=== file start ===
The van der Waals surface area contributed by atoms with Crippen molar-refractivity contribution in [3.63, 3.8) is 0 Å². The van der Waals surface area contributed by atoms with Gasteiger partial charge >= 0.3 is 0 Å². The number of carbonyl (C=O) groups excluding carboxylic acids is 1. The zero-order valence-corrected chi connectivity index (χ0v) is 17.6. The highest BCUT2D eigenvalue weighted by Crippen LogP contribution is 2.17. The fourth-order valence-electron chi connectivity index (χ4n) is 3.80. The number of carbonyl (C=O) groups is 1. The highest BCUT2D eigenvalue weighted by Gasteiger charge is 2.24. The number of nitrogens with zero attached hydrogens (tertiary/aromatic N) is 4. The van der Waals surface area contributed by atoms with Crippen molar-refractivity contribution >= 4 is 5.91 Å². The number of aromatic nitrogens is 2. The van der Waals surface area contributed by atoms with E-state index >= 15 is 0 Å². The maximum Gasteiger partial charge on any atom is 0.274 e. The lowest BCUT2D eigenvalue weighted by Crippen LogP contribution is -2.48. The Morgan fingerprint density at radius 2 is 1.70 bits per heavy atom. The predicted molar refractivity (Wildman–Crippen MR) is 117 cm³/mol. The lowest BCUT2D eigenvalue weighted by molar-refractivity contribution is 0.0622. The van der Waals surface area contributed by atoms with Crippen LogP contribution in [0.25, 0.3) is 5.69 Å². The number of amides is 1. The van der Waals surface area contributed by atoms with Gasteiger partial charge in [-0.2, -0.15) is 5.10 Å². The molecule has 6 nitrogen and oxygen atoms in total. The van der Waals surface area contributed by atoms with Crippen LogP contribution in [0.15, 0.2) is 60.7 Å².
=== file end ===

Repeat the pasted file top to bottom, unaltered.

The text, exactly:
The van der Waals surface area contributed by atoms with Crippen molar-refractivity contribution in [3.63, 3.8) is 0 Å². The van der Waals surface area contributed by atoms with Gasteiger partial charge >= 0.3 is 0 Å². The number of carbonyl (C=O) groups excluding carboxylic acids is 1. The zero-order valence-corrected chi connectivity index (χ0v) is 17.6. The highest BCUT2D eigenvalue weighted by Crippen LogP contribution is 2.17. The fourth-order valence-electron chi connectivity index (χ4n) is 3.80. The number of carbonyl (C=O) groups is 1. The highest BCUT2D eigenvalue weighted by Gasteiger charge is 2.24. The number of nitrogens with zero attached hydrogens (tertiary/aromatic N) is 4. The van der Waals surface area contributed by atoms with Crippen molar-refractivity contribution >= 4 is 5.91 Å². The number of aromatic nitrogens is 2. The van der Waals surface area contributed by atoms with E-state index >= 15 is 0 Å². The maximum Gasteiger partial charge on any atom is 0.274 e. The lowest BCUT2D eigenvalue weighted by Crippen LogP contribution is -2.48. The Morgan fingerprint density at radius 2 is 1.70 bits per heavy atom. The predicted molar refractivity (Wildman–Crippen MR) is 117 cm³/mol. The lowest BCUT2D eigenvalue weighted by molar-refractivity contribution is 0.0622. The van der Waals surface area contributed by atoms with Crippen LogP contribution in [0.25, 0.3) is 5.69 Å². The number of amides is 1. The van der Waals surface area contributed by atoms with Gasteiger partial charge in [-0.2, -0.15) is 5.10 Å². The molecule has 6 nitrogen and oxygen atoms in total. The van der Waals surface area contributed by atoms with Crippen LogP contribution in [0.15, 0.2) is 60.7 Å².